6. Occupancy Costs

Overhead costs and everything related to occupying a space, such as rent, insurance, utilities, property taxes, property insurance, and waste removal, are all included in your occupancy expenses. These are considered as fixed expenses because these cannot be altered or change from period to period but others, such as your gas bill, may fluctuate.

7. Depreciation

Depreciation is the gradual decrease in the value of an asset (in this example, the physical restaurant business and equipment). Although depreciation is unavoidable, it must be accounted for in order to accurately calculate your net profit or loss.

How to analyze a profit and loss statement

Many people are intimidated by numbers, but with a few simple tips and techniques on where to look and why, you'll be feeling confident and analyzing statements like an expert in no time.

Here is a list of some of the simplest yet most effective financial points to look at in your profit and loss statement:

Percentage of sales

If you utilize a free restaurant income statement template, you'll see that a proportion of total sales is used to pay labor, occupancy, food and beverage costs, and operational expenses. The percentages given here are a crucial indicator of how well your restaurant's finances and business performs.

Restaurant's expenses, such as labor and food costs, should account for the highest percentage of total sales, according to industry standards (Food costs usually approximately 30 percent for both quick-service and full-service restaurants).

The key takeaway is that every restaurant is different, but if you observe an exceptionally high amount being allocated to your labor costs, food and beverages costs, it may be necessary to reconsider staffing and low-margin menu items.

Gross Profit & Gross Profit Margin

Gross profit is calculated by deducting total sales from total cost of goods sold.

When you enter sales and COGS values into the income statement template on an interactive P&L template, gross profit is generated automatically. You will see a percentage next to the gross profit dollar number, which is your restaurant's gross profit margin.

Divide your gross profit by total sales to calculate your gross profit margin. Pay close attention to this measure over time and compare it to your historical data to have a better understanding of how food and beverage costs significantly influence your restaurant profit margins. Restaurants often analyze gross profit margin to determine where to set menu prices and portion sizes.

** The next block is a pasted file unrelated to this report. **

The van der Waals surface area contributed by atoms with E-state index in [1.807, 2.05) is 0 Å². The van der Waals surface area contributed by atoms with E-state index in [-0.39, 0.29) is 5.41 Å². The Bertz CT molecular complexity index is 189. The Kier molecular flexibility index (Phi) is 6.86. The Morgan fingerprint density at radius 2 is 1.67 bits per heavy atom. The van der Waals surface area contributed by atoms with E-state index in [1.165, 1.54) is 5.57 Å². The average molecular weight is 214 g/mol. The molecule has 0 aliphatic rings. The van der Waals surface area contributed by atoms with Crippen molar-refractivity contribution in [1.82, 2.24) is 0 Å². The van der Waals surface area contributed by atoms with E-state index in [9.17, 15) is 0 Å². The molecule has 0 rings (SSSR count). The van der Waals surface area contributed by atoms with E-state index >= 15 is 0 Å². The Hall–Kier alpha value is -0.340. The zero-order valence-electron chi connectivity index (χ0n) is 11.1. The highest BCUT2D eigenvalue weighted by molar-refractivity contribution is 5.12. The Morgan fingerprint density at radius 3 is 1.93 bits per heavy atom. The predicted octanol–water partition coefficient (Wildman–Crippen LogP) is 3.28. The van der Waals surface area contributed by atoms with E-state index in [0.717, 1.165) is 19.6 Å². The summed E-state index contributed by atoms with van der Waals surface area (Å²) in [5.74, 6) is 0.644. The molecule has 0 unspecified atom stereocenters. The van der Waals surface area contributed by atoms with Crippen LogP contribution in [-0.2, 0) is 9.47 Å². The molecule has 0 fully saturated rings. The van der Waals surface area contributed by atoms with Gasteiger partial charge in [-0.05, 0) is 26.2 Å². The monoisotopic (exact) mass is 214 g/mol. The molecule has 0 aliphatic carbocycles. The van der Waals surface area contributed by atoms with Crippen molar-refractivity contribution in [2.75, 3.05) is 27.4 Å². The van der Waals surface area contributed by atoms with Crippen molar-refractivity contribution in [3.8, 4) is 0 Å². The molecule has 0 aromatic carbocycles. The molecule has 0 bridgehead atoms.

Net profit/loss

The income statement includes operating income. The final measure in the income statement template is generally the one you're most interested in- which is the bottom line, also known as net income or net earnings. Net profit/loss is an essential indicator for determining how well your restaurant performed during a specific time period. This value will be positive or negative depending on the performance of your restaurant's business.

You can calculate your net profit or loss by subtracting labor expenses and operational costs from your gross profit. To determine if your restaurant generate a profit, your income must clearly be more than your total costs.

If the figure is negative then it denotes that your restaurant's cost exceed its entire food and beverage sales. That might lead to problems if left unchecked over an extended length of time.

Prime cost

While calculating your restaurant's net profit or loss is essential, it is not a particularly actionable indicator for restaurant operators. This simply just highlights how the restaurant's bottom line has changed over time, but it doesn't always reveal how to improve.

If you want to cut costs and maximize profits, your restaurant's prime costs is the most useful indicator.

The total of a restaurant's food, beverage, and labor costs is known as the prime costs. Some restaurant operators would consider this their profitability cost benchmark figure on their profit and loss statement. Because the prime cost combines the two largest expenses categories, it is considered as an excellent indicator of whether a restaurant will be profitable in the following reporting period. The prime costs also reflects how management controls food and beverage items, and the labor cost on a daily basis during the reporting period. A successful restaurant should maintain its prime cost at or below 65 percent.

What is a restaurant profit and loss statement used for?

Restaurant profit and loss statements (or income statement) are monetary statement that displays your company's sales, costs, and expenses incurred for a specific time period. This financial statement for your restaurant allows you to examine your restaurant's financial health. You'll be able to identify where your restaurant is making or losing money, allowing you to take the necessary actions to enhance your bottom line.

Because a restaurant profit and loss statement is tailored to your specific needs, it is best to avoid using another restaurant's profit and loss statement as an example. Yours may be as simple or as complex as you desire. You may also split your operating expenditures into smaller categories, such as occupancy and marketing.

How often should I run a profit and loss statement in my restaurant?

Restaurant income statement can be implemented weekly, monthly, or annually. Weekly statements are recommended to keep track of what is most profitable or costly to your restaurant business operations for each week. This enables you to track sales and make adjustments fast, such as introducing strategies to reduce food and labor costs, that will ensure the financial viability of your business. Many restaurants also utilized restaurant profit and loss statements on a monthly and yearly basis to evaluate overall growth.

Conclusion:

With accuracy and consistency, you may easily create an accurate profit and loss statement. Understanding your financial status enables you to forecast sales, identify the constraints of your restaurant, and ultimately improve your business.